Linda Duyer: Fulton Station has historic connections

Farmers 1

The little building often seen by commuters on a daily basis stands in one of Salisbury’s most historic areas and along a short stretch of Mill Street with no fewer than three other surviving historic structures.

Fulton Station, that little shed-like building which fronts Business Route 50, dates to about 1890 and is listed on the Maryland Historical Trust Inventory of Historic Properties.

This was a train station built for the Baltimore, Chesapeake & Atlantic railroad and used primarily for freight, as it sits in the heart of what has long been Salisbury’s riverside industrial district along the east side of the north prong of the Wicomico River.

The inventory describes it as typical in design as freight sheds used for other railroad freight train stations of the 19th century.

It looks unassuming now, but before Route 50 was constructed slicing through town, the railroad next to the station serviced a wide range of businesses along the spur extending southward from the main line above Isabella Street. Part of that spur remains today, visible to countless commuters who take that part of Mill Street as a back way to and from work.  Before the highway went through, the spur extended southward to close to Main and Church Streets. The length of the spur serviced the light industrial businesses wedged between the river and the downtown business district, and its terminus served the grocers and other retail and wholesale businesses within easy access.

On the 1931 Sanborn Fire Insurance map, businesses served by the spur and Fulton Station included the Salisbury Coal Company, Salisbury Water Co. (and the old standpipe that survives), the Farmers & Planters Co. fertilizer warehouse, the Dorman & Smyth Hardware Co., warehouse, the National Biscuit Co., Berlin Milling Co., Pocahontas Coal Co., National Concrete Vault Co., the E.S. Adkins & Co. lumber shed and others.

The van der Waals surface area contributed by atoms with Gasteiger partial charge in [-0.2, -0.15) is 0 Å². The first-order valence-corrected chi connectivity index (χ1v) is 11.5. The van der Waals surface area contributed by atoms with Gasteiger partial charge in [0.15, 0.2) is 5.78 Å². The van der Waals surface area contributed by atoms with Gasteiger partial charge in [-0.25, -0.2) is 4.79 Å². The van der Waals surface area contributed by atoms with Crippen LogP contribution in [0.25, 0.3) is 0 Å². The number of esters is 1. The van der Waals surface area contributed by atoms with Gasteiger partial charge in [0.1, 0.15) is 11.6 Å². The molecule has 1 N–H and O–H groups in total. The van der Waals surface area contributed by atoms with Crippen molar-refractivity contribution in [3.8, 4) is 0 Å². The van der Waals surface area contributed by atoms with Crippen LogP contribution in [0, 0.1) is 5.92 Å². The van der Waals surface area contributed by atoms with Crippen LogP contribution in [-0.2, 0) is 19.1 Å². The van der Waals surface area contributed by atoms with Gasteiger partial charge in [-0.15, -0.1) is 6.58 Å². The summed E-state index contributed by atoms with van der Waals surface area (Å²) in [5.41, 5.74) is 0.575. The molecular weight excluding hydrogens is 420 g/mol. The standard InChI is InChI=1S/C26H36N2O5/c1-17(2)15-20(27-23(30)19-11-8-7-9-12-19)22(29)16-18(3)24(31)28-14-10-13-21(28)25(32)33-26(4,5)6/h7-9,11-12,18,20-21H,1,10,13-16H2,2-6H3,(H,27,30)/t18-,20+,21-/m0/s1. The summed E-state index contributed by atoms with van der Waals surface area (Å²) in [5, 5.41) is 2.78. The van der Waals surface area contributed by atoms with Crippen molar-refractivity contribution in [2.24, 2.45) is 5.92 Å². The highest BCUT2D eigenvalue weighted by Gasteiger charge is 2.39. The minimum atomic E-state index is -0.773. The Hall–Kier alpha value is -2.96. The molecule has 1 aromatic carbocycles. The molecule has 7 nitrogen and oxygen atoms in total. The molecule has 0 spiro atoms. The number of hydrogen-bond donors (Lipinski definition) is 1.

A large two-story warehouse which stood directly in front of the Fulton Station office was torn down for the construction of the highway. On the 1931 map that warehouse was identified as storage for coal and lime. Immediately south of it had been two- and one- story warehouses used for grain, fertilizer, and farm machinery.

Today, the Farmers & Planters Co. building located across from the side of Fulton Station survives, as does the impressive nearby brick building that had been the T. L. Ruark & Co. grocery warehouse, and Salisbury Monument Company further out at Mill and Isabella Streets.

And that spur pre-dates Fulton Station, servicing earlier business such as the Humphreys Planing Mill, an early lumber yard of M.E. Williams, and the Jackson Brothers steam saw and planing mill and lumber yard. Mill Street was named appropriately.

This building occupies the site of an area that dates to Salisbury’s earliest history, for this wedge of land along the east side of the river was next to the western edge of Pemberton’s Good Will land grant from which Salisbury was founded. And it is in the vicinity of the town’s first tavern and John Nelms’ store, and other long-gone structures of over two centuries ago.

So while much of that physical past along Mill Street has disappeared, some has survived. Fulton Station stands prominently in front of the highway, like a proud punctuation point, demanding it be noticed.

I do not know the inside condition or the plans if any for the structure, but I hope it stays. For me, that little wooden building has had odd powers, a quirky-looking building comforting me as I would cross the bridge returning to my home. In my lifetime, like the other historic buildings of downtown I’ve enjoyed, it was always there.

Linda Duyer lives in Salisbury. Contact her at

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